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What Did the Aikido Founder Practise?
October 10, 2012
Action is the Key to Your Success!
It's Tony from the Aikido Health Centre, and here's your latest copy of my Harmony newsletter. Tell us what you think in our Community Forum
In this issue, we focus on the unique aiki exercises of Master Morihei Ueshiba, who is the founder of the art of Aikido - see below...
Next month, we turn the spotlight on how to prepare yourself for a massive change to the planet on December 21st 2012 - stay tuned!
MASTER MORIHEI UESHIBA PRACTISE?
Morihei Ueshiba (1883-1969) was known as one of the world's greatest martial artists. Although invincible as a warrior, he was above all a man of peace who detested violence.
He was often described as being the most religious person in Japan, and in his later years spent much of his time in study and prayer.
After mastering judo, kendo, jujutsu, and aikijutsu, along with his profound spiritual insight into the nature of the universe, he created aikido, a unique and original martial art based on universal principles.
Morihei taught the art of peace as a mind-body discipline, as a practical tool for handling aggression and as a way of life that develops courage, wisdom, love and friendship. He believed that aiki principles of harmony and co-operation could be applied to all of life's challenges.
Aikido is practised by millions of people all over the world, and there are many different ways of practising.... from hard practical to soft flowing.
What did O'Sensei personally practise? The answer will give you an insight into what he thought were the most important elements!
Check out my revealing and truly unique... Aikido Success Blueprint
OF MORIHEI UESHIBA
Some of the daily exercises practised by Morihei Ueshiba included... prayer, contemplation, meditation, kototama (chanting the sound spirit), and a series of harmonious exercises.
These exercises focused on physical, mental and spiritual movements to achieve harmony with nature and the universe.
One of Morihei routines O'Sensei's Rites of Spring, was preserved and taught by Master Michio Hikitsuchi 10th dan, one of his top students.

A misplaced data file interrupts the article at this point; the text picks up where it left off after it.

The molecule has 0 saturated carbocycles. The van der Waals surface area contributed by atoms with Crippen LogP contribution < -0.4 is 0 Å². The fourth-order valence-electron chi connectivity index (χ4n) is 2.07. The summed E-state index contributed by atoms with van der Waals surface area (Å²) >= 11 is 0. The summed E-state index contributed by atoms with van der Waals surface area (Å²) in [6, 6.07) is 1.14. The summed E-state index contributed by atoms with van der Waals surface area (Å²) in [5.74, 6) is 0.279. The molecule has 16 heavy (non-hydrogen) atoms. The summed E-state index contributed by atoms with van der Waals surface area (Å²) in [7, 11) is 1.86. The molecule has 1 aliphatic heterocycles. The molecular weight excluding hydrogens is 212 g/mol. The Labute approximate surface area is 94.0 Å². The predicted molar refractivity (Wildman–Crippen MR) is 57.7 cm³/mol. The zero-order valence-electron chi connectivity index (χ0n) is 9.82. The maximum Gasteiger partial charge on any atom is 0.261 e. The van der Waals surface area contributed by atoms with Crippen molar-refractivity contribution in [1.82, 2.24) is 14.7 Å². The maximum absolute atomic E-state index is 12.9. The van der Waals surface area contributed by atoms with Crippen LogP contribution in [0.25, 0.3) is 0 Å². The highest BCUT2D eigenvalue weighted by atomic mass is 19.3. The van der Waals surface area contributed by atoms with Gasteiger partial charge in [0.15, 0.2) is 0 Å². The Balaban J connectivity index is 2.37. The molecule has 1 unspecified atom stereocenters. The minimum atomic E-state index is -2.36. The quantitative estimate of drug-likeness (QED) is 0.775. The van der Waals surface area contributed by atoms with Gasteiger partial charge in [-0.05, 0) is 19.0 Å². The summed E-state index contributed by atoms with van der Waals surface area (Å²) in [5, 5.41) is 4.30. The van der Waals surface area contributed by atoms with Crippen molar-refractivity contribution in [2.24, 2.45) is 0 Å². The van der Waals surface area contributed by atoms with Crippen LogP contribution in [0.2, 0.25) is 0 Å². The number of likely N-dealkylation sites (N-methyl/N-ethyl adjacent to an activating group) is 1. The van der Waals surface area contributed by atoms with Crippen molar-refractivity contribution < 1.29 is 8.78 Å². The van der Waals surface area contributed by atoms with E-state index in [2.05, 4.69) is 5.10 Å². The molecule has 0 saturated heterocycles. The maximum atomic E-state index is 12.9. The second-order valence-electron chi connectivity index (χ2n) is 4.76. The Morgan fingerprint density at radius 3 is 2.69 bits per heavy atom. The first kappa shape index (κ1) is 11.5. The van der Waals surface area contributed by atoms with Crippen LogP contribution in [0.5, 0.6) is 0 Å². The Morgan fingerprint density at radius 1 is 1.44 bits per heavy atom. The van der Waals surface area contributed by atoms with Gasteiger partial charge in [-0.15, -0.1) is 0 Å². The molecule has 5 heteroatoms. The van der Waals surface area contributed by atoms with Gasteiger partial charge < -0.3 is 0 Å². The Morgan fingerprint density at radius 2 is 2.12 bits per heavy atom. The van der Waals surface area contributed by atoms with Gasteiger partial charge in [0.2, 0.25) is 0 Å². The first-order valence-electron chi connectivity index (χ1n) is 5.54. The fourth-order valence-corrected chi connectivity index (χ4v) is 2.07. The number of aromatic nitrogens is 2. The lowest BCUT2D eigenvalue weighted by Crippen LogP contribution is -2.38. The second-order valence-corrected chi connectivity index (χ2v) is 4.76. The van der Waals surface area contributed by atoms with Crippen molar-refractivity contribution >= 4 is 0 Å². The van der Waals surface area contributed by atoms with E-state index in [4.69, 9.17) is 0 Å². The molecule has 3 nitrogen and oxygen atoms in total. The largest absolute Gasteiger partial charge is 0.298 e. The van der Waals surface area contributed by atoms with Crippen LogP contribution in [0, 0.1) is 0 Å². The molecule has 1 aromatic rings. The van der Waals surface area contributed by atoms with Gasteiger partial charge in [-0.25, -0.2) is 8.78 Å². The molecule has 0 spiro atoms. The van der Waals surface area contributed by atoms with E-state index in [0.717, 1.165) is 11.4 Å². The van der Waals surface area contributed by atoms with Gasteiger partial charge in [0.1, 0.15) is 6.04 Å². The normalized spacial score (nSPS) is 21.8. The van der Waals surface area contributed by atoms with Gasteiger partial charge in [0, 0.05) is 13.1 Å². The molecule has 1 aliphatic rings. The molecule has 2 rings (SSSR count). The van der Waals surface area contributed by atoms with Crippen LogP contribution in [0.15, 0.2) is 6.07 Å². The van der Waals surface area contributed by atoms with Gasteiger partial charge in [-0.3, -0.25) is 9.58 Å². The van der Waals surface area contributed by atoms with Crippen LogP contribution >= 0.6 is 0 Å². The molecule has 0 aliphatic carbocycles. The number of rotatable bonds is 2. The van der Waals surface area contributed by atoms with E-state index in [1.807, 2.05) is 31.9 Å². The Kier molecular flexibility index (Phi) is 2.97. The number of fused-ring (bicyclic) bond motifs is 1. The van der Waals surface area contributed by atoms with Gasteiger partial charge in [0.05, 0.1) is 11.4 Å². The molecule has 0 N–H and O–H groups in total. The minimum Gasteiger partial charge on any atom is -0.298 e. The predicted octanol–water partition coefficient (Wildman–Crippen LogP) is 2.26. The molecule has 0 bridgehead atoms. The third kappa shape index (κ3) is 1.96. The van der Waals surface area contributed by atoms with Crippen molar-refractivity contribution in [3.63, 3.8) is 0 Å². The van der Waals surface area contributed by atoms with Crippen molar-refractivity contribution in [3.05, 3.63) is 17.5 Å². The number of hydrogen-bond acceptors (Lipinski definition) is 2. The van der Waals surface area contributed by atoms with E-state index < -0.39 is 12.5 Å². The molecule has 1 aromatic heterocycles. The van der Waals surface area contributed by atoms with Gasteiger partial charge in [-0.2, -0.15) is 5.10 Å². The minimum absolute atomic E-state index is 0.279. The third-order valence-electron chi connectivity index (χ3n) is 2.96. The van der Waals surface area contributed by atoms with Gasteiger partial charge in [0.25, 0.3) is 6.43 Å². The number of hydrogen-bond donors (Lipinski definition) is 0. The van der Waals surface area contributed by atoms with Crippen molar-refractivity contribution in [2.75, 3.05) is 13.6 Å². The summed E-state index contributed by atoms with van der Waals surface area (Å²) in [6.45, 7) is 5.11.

Morihei developed this ritual by mixing elements of Shingon Buddhism and Chi Kung. He would perform it for periods ranging between 10 minutes to several hours, and he included these elements in his aikido practise.
According to Hikitsuchi Sensei, it is essential to practise and study the ritual in order to understand Aikido's spiritual essence.
My personal routine includes elements of breath control, chi kung, tibetan yoga, waveforms and chanting to enhance my practise of aikido.
I cannot go into detail here, but offer this as an overview. I recommend that you research further before starting any of these practises. Here's my Aiki Exercises simplified description...
Shinkokyu (divine breath)
This includes deep breathing with the intent of drawing the ki of the heavens down into your body. With 4 claps that represent the universal breath (heaven/fire/water/earth). Hand clasping and arm movements to bring the ki energy into your one point, which is just below your navel.
Tori fune (divine movement)
This movement is often known as the rowing exercise, and can be seen in many of the older films of aikido students. It involves breathing in as you pull your hands back towards your hips. Then breathing out as you push your hands away and forward. The intent is of pulling the earth towards and away from you. Also includes body movement and chanting.
Furu Tama (waking the spirit)
Involving relaxing your body, clasping hands firmly together in front of your navel, and shaking in small movements. The mental intent is to close your eyes and visualize blue dots (crystals, globes etc.) as you enter mushin (no-mind). If done properly, a pure red sun eventually appears.
Otake (battle cry)
This involves raising hands towards heaven, and clapping four times. Then with hands on hips, and raising the shoulders and heels you chant. Then as you lower your shoulders and heels you chant again. Many of the chants during this series of exercises are from shigon buddhism.
Again with feet shoulder width apart, and hands clasped together, breathe deeply as you make two big horizontal circular movements with your arms to the right and left. Then the same with vertical movements, and body turning movements, and ends with hands in front of centre.
There is a lot more detail, and it all sounds rather complicated. But like anything else, once you know the routine, it is easy to remember the movements. Of course to master it would take a lot of practise.
But that is the point!
By immersing yourself in spiritual practise, you will come to understand the nature of the universe. And perhaps yourself :)
Aiki principles to fast-track your skills... Aikido Success Blueprint
KEY TO YOUR SUCCESS!
You can live a healthy and vibrant life, by using the following tips daily...
1 - Breathe DEEPLY and Relax.
Remove stress, anxiety, and dis-ease, by completing the 8 holistic key steps. It's all explained here... Optimum Health Secrets
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Tony Wilden is an Aikido Instructor and qualified in several Healing Arts. He has a deep interest in spiritual matters, optimum health, environmental issues, and the creation of harmony between people and nature. Tony is on a path to wisdom, freedom and power and shares his insights on aikido, health, universal principles, ancient knowledge and master strategies.
Tony Wilden - 98 Linden Road, Bognor Regis, West Sussex PO21 2BD UK
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